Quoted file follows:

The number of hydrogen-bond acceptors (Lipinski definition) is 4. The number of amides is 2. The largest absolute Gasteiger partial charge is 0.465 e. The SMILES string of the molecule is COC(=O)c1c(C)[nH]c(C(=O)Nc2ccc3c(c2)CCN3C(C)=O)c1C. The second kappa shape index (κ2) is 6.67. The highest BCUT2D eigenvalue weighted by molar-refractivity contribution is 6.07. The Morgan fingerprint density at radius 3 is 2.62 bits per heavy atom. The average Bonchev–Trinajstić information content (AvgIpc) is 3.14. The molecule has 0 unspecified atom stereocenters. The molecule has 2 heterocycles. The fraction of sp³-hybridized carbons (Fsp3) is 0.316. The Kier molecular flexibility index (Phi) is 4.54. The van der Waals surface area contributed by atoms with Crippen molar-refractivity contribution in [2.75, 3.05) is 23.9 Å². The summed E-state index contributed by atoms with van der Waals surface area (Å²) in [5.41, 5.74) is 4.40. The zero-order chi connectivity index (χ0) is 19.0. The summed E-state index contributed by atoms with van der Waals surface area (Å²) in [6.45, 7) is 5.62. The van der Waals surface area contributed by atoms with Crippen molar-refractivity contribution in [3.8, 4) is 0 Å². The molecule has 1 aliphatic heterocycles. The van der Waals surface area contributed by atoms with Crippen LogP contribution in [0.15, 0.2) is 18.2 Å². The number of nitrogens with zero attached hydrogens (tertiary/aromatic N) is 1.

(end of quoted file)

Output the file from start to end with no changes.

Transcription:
The number of hydrogen-bond acceptors (Lipinski definition) is 4. The number of amides is 2. The largest absolute Gasteiger partial charge is 0.465 e. The SMILES string of the molecule is COC(=O)c1c(C)[nH]c(C(=O)Nc2ccc3c(c2)CCN3C(C)=O)c1C. The second kappa shape index (κ2) is 6.67. The highest BCUT2D eigenvalue weighted by molar-refractivity contribution is 6.07. The Morgan fingerprint density at radius 3 is 2.62 bits per heavy atom. The average Bonchev–Trinajstić information content (AvgIpc) is 3.14. The molecule has 0 unspecified atom stereocenters. The molecule has 2 heterocycles. The fraction of sp³-hybridized carbons (Fsp3) is 0.316. The Kier molecular flexibility index (Phi) is 4.54. The van der Waals surface area contributed by atoms with Crippen molar-refractivity contribution in [2.75, 3.05) is 23.9 Å². The summed E-state index contributed by atoms with van der Waals surface area (Å²) in [5.41, 5.74) is 4.40. The zero-order chi connectivity index (χ0) is 19.0. The summed E-state index contributed by atoms with van der Waals surface area (Å²) in [6.45, 7) is 5.62. The van der Waals surface area contributed by atoms with Crippen molar-refractivity contribution in [3.8, 4) is 0 Å². The molecule has 1 aliphatic heterocycles. The van der Waals surface area contributed by atoms with Crippen LogP contribution in [0.15, 0.2) is 18.2 Å². The number of nitrogens with zero attached hydrogens (tertiary/aromatic N) is 1.